Jeffrey R. Young

The Rise of ‘Outsider Education’

In higher ed, people often look to a few elite schools for big new ideas. But that might be changing. These days innovation seems just as likely to come from a state school, a small liberal arts college, or even an upstart from outside the traditional system.

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After Mysterious End to New Media Consortium, Educause Buys Up Group’s Assets

On Wednesday a bankruptcy court approved the sale of the New Media Consortium's assets to Educause, just 2 months after NMC abruptly ceased operations due to financial troubles that remain largely mysterious.

Forget ‘Sage on the Stage,’ and ‘Guide on the Side.’ The Challenges Of Teaching In the Trump Era

College professors don’t always talk to each other about the intricacies of their teaching practices, and it often seems a mystery to scholars what goes on in other people’s courses.

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New Higher-Ed ‘Matchmaking’ Event Aims to Bridge Education Technology Silos

A pair of consultants who run a popular edtech blog plan to start offering events—in hopes of getting people at colleges and companies who don’t usually talk to each other to join forces on innovative teaching efforts.

On Blockchain, Money and Empathy: EdSurge Talks Trends and 2018 Predictions

What are the edtech trends to watch this year, and what are the key takeaways from 2017? A group of EdSurge reporters and editors recently asked readers—and shared a few of their own thoughts—during an EdSurge Live online forum.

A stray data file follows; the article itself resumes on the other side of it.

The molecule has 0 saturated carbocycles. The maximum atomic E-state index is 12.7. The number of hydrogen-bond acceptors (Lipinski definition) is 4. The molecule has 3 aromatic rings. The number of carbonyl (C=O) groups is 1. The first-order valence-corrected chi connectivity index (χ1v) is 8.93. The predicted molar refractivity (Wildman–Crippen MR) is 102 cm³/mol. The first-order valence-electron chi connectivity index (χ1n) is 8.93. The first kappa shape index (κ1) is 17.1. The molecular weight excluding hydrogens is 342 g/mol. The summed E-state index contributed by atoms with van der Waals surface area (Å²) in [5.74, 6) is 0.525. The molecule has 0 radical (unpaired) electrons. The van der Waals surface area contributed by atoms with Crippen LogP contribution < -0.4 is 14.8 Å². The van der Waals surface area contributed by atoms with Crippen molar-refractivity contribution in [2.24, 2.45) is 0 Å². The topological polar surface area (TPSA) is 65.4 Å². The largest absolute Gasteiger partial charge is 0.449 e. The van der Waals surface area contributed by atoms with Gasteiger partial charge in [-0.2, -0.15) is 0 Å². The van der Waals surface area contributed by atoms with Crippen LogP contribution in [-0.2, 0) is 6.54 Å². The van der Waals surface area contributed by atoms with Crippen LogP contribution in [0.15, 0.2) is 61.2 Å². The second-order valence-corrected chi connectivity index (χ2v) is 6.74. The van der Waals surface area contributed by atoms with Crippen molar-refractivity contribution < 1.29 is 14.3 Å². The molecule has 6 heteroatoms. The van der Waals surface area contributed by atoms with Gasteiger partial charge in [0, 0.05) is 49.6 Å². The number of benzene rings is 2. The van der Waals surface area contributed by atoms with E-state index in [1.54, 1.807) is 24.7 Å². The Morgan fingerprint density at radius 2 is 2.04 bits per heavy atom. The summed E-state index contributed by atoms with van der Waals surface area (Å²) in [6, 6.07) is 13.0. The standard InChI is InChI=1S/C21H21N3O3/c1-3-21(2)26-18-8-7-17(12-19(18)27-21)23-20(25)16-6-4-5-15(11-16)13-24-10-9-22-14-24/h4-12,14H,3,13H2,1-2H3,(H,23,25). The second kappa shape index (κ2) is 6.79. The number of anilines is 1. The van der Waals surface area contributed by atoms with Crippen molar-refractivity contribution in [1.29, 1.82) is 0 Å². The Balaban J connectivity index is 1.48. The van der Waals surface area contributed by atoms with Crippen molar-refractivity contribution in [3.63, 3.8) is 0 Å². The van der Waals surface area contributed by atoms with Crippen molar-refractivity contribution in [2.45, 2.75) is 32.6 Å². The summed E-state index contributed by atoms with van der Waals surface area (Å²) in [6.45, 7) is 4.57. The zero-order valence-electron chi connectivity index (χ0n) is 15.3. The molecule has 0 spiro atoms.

EdX Quietly Developing ‘MicroBachelors’ Program

EdX, the nonprofit online-education group founded by MIT and Harvard, is quietly developing a “MicroBachelors” degree that is designed to break the undergraduate credential into Lego-like components.

In Evolving World of Microcredentials, Students, Colleges and Employers Want Different Things

Many colleges these days are experimenting with short-form online degrees to try to reach new audiences and offer new options, often at a lower cost. And new upstart providers are also getting into the mix, including coding bootcamps and startups like Udacity, which offers unaccredited nanodegrees. These trends raise a host of questions about the future of credentialing.To explore some of these questions, EdSurge recently held an hour-long video forum featuring two guests:

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Amazon’s Education Hub, Amazon Inspire, Has Quietly Restored ‘Sharing’ Function

Amazon has quietly re-opened a previously-controversial sharing feature that allows allow anyone to add to its directory of online educational materials, a platform called Amazon Inspire.

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As Textbook Companies Try New Options, Many Students Say Price Is Biggest Factor

Professors assign textbooks (or other materials) that they view as required to succeed in their courses, but some students say they go in with a wait-and-see attitude: They delay a week or two into the semester, and then obtain only the materials that seem truly necessary to them.“I try to read the vibe of the teacher and see how it’s going to be,” says Ursula Abdala, a senior at University of Texas at Arlington. “If I feel that one book will save my life this semester, I’ll break down and buy it,” she says. “I’m usually broke.”

Turning a Football Field into a Farm: How the ‘Urban Work College’ Could Lower College Costs

When Michael Sorrell took over as president of Paul Quinn College in 2007, the place was nearly broke and faced a possible loss of accreditation. Sorrell wasn’t interested in following the usual playbook for running a college, so he took unusual steps right from the start. He cut the football program, for instance, and turned the playing field into an urban farm.

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